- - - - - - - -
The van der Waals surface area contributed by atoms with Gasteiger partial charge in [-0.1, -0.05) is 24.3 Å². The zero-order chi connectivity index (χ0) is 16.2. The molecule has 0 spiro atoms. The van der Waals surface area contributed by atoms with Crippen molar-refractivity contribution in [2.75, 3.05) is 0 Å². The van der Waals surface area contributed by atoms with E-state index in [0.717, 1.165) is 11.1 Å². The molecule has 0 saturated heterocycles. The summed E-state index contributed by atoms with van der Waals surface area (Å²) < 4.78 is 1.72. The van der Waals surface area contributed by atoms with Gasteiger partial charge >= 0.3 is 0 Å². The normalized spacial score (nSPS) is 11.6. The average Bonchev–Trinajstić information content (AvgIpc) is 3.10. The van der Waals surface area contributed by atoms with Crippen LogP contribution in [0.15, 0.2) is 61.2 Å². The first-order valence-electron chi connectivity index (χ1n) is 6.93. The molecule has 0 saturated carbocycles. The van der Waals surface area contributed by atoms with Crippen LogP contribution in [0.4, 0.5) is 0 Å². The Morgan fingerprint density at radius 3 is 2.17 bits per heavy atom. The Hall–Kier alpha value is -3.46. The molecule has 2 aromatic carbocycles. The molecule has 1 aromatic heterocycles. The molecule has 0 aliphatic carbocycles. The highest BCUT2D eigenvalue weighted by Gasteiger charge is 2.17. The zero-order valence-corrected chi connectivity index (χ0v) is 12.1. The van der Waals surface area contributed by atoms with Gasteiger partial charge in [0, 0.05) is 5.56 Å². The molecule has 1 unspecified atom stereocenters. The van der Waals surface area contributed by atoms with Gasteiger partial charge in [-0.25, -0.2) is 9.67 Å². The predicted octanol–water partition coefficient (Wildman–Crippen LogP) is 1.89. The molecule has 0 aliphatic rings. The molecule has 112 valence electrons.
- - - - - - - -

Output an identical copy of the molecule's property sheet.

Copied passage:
The van der Waals surface area contributed by atoms with Gasteiger partial charge in [-0.1, -0.05) is 24.3 Å². The zero-order chi connectivity index (χ0) is 16.2. The molecule has 0 spiro atoms. The van der Waals surface area contributed by atoms with Crippen molar-refractivity contribution in [2.75, 3.05) is 0 Å². The van der Waals surface area contributed by atoms with E-state index in [0.717, 1.165) is 11.1 Å². The molecule has 0 saturated heterocycles. The summed E-state index contributed by atoms with van der Waals surface area (Å²) < 4.78 is 1.72. The van der Waals surface area contributed by atoms with Gasteiger partial charge >= 0.3 is 0 Å². The normalized spacial score (nSPS) is 11.6. The average Bonchev–Trinajstić information content (AvgIpc) is 3.10. The van der Waals surface area contributed by atoms with Crippen LogP contribution in [0.15, 0.2) is 61.2 Å². The first-order valence-electron chi connectivity index (χ1n) is 6.93. The molecule has 0 saturated carbocycles. The van der Waals surface area contributed by atoms with Crippen LogP contribution in [0.4, 0.5) is 0 Å². The Morgan fingerprint density at radius 3 is 2.17 bits per heavy atom. The Hall–Kier alpha value is -3.46. The molecule has 2 aromatic carbocycles. The molecule has 1 aromatic heterocycles. The molecule has 0 aliphatic carbocycles. The highest BCUT2D eigenvalue weighted by Gasteiger charge is 2.17. The zero-order valence-corrected chi connectivity index (χ0v) is 12.1. The van der Waals surface area contributed by atoms with Gasteiger partial charge in [0, 0.05) is 5.56 Å². The molecule has 1 unspecified atom stereocenters. The van der Waals surface area contributed by atoms with Gasteiger partial charge in [-0.25, -0.2) is 9.67 Å². The predicted octanol–water partition coefficient (Wildman–Crippen LogP) is 1.89. The molecule has 0 aliphatic rings. The molecule has 112 valence electrons.